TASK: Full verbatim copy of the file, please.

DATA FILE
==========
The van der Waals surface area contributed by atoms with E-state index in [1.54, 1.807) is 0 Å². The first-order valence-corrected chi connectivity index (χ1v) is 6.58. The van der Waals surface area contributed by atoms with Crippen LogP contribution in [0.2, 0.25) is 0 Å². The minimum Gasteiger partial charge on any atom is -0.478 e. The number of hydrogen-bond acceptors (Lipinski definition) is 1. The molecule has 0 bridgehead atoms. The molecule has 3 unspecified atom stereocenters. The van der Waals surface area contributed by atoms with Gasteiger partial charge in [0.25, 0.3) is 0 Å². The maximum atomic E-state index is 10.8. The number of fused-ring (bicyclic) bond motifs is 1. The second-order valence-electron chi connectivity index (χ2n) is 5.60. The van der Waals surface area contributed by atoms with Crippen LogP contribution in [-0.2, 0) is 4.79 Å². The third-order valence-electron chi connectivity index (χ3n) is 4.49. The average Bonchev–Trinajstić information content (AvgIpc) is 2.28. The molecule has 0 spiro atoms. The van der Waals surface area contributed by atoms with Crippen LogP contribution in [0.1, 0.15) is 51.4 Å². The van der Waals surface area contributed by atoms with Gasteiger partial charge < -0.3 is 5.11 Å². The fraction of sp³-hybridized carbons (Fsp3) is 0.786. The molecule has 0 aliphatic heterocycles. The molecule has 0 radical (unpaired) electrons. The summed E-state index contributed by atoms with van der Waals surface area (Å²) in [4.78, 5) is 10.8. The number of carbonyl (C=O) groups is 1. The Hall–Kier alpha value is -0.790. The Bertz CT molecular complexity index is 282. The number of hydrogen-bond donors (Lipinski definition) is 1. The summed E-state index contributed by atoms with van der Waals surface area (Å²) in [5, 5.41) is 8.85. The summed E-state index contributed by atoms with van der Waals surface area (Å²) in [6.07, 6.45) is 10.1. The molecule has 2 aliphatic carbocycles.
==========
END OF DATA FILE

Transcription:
The van der Waals surface area contributed by atoms with E-state index in [1.54, 1.807) is 0 Å². The first-order valence-corrected chi connectivity index (χ1v) is 6.58. The van der Waals surface area contributed by atoms with Crippen LogP contribution in [0.2, 0.25) is 0 Å². The minimum Gasteiger partial charge on any atom is -0.478 e. The number of hydrogen-bond acceptors (Lipinski definition) is 1. The molecule has 0 bridgehead atoms. The molecule has 3 unspecified atom stereocenters. The van der Waals surface area contributed by atoms with Gasteiger partial charge in [0.25, 0.3) is 0 Å². The maximum atomic E-state index is 10.8. The number of fused-ring (bicyclic) bond motifs is 1. The second-order valence-electron chi connectivity index (χ2n) is 5.60. The van der Waals surface area contributed by atoms with Crippen LogP contribution in [-0.2, 0) is 4.79 Å². The third-order valence-electron chi connectivity index (χ3n) is 4.49. The average Bonchev–Trinajstić information content (AvgIpc) is 2.28. The molecule has 0 spiro atoms. The van der Waals surface area contributed by atoms with Crippen LogP contribution in [0.1, 0.15) is 51.4 Å². The van der Waals surface area contributed by atoms with Gasteiger partial charge < -0.3 is 5.11 Å². The fraction of sp³-hybridized carbons (Fsp3) is 0.786. The molecule has 0 aliphatic heterocycles. The molecule has 0 radical (unpaired) electrons. The summed E-state index contributed by atoms with van der Waals surface area (Å²) in [4.78, 5) is 10.8. The number of carbonyl (C=O) groups is 1. The Hall–Kier alpha value is -0.790. The Bertz CT molecular complexity index is 282. The number of hydrogen-bond donors (Lipinski definition) is 1. The summed E-state index contributed by atoms with van der Waals surface area (Å²) in [5, 5.41) is 8.85. The summed E-state index contributed by atoms with van der Waals surface area (Å²) in [6.07, 6.45) is 10.1. The molecule has 2 aliphatic carbocycles.